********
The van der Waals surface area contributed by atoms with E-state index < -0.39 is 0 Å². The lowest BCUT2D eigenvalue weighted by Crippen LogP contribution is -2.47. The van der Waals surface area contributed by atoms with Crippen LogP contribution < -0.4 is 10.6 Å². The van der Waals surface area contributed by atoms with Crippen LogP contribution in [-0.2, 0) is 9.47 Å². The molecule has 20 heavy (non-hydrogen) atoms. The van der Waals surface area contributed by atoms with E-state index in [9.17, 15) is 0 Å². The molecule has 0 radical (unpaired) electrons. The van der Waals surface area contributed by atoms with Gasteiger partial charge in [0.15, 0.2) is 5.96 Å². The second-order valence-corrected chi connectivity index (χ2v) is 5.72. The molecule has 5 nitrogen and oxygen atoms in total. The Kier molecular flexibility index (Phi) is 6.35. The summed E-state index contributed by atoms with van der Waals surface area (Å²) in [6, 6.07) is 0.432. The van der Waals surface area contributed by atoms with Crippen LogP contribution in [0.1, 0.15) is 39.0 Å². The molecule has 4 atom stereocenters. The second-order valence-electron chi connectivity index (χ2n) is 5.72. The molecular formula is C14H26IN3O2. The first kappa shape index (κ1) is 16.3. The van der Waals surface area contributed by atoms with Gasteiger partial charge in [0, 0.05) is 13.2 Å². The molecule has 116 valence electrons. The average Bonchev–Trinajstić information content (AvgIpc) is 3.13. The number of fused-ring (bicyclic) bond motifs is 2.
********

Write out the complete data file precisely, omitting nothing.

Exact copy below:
The van der Waals surface area contributed by atoms with E-state index < -0.39 is 0 Å². The lowest BCUT2D eigenvalue weighted by Crippen LogP contribution is -2.47. The van der Waals surface area contributed by atoms with Crippen LogP contribution < -0.4 is 10.6 Å². The van der Waals surface area contributed by atoms with Crippen LogP contribution in [-0.2, 0) is 9.47 Å². The molecule has 20 heavy (non-hydrogen) atoms. The van der Waals surface area contributed by atoms with E-state index in [9.17, 15) is 0 Å². The molecule has 0 radical (unpaired) electrons. The van der Waals surface area contributed by atoms with Gasteiger partial charge in [0.15, 0.2) is 5.96 Å². The second-order valence-corrected chi connectivity index (χ2v) is 5.72. The molecule has 5 nitrogen and oxygen atoms in total. The Kier molecular flexibility index (Phi) is 6.35. The summed E-state index contributed by atoms with van der Waals surface area (Å²) in [6, 6.07) is 0.432. The van der Waals surface area contributed by atoms with Crippen LogP contribution in [0.1, 0.15) is 39.0 Å². The molecule has 4 atom stereocenters. The second-order valence-electron chi connectivity index (χ2n) is 5.72. The molecular formula is C14H26IN3O2. The first kappa shape index (κ1) is 16.3. The van der Waals surface area contributed by atoms with Gasteiger partial charge in [0, 0.05) is 13.2 Å². The molecule has 116 valence electrons. The average Bonchev–Trinajstić information content (AvgIpc) is 3.13. The number of fused-ring (bicyclic) bond motifs is 2.